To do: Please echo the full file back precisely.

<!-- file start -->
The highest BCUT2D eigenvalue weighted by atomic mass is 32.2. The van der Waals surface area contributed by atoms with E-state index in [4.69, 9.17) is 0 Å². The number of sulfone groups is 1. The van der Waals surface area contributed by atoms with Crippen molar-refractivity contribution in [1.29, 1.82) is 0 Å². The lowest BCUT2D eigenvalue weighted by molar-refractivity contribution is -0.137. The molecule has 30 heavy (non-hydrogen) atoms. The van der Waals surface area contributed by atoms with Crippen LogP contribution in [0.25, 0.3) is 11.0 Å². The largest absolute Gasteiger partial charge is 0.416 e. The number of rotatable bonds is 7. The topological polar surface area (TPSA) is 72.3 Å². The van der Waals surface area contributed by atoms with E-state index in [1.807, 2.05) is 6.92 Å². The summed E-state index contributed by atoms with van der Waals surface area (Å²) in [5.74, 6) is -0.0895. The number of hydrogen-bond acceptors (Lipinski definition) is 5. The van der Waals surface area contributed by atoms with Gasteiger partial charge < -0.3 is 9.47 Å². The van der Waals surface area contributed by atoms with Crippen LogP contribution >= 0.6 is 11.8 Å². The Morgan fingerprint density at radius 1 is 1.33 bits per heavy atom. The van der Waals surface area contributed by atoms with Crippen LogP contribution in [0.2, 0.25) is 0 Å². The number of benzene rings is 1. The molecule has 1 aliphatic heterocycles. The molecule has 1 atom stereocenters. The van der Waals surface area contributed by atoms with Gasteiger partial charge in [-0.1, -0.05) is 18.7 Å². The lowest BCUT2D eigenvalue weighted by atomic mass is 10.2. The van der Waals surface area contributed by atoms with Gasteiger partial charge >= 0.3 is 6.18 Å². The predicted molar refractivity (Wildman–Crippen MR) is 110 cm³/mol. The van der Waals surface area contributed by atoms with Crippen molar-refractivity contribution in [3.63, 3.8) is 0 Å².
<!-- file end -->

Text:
The highest BCUT2D eigenvalue weighted by atomic mass is 32.2. The van der Waals surface area contributed by atoms with E-state index in [4.69, 9.17) is 0 Å². The number of sulfone groups is 1. The van der Waals surface area contributed by atoms with Crippen molar-refractivity contribution in [1.29, 1.82) is 0 Å². The lowest BCUT2D eigenvalue weighted by molar-refractivity contribution is -0.137. The molecule has 30 heavy (non-hydrogen) atoms. The van der Waals surface area contributed by atoms with Crippen LogP contribution in [0.25, 0.3) is 11.0 Å². The largest absolute Gasteiger partial charge is 0.416 e. The number of rotatable bonds is 7. The topological polar surface area (TPSA) is 72.3 Å². The van der Waals surface area contributed by atoms with E-state index in [1.807, 2.05) is 6.92 Å². The summed E-state index contributed by atoms with van der Waals surface area (Å²) in [5.74, 6) is -0.0895. The number of hydrogen-bond acceptors (Lipinski definition) is 5. The van der Waals surface area contributed by atoms with Gasteiger partial charge < -0.3 is 9.47 Å². The van der Waals surface area contributed by atoms with Crippen LogP contribution >= 0.6 is 11.8 Å². The Morgan fingerprint density at radius 1 is 1.33 bits per heavy atom. The van der Waals surface area contributed by atoms with Crippen LogP contribution in [0.2, 0.25) is 0 Å². The number of benzene rings is 1. The molecule has 1 aliphatic heterocycles. The molecule has 1 atom stereocenters. The van der Waals surface area contributed by atoms with Gasteiger partial charge in [-0.1, -0.05) is 18.7 Å². The lowest BCUT2D eigenvalue weighted by atomic mass is 10.2. The van der Waals surface area contributed by atoms with Gasteiger partial charge >= 0.3 is 6.18 Å². The predicted molar refractivity (Wildman–Crippen MR) is 110 cm³/mol. The van der Waals surface area contributed by atoms with Crippen molar-refractivity contribution in [3.63, 3.8) is 0 Å².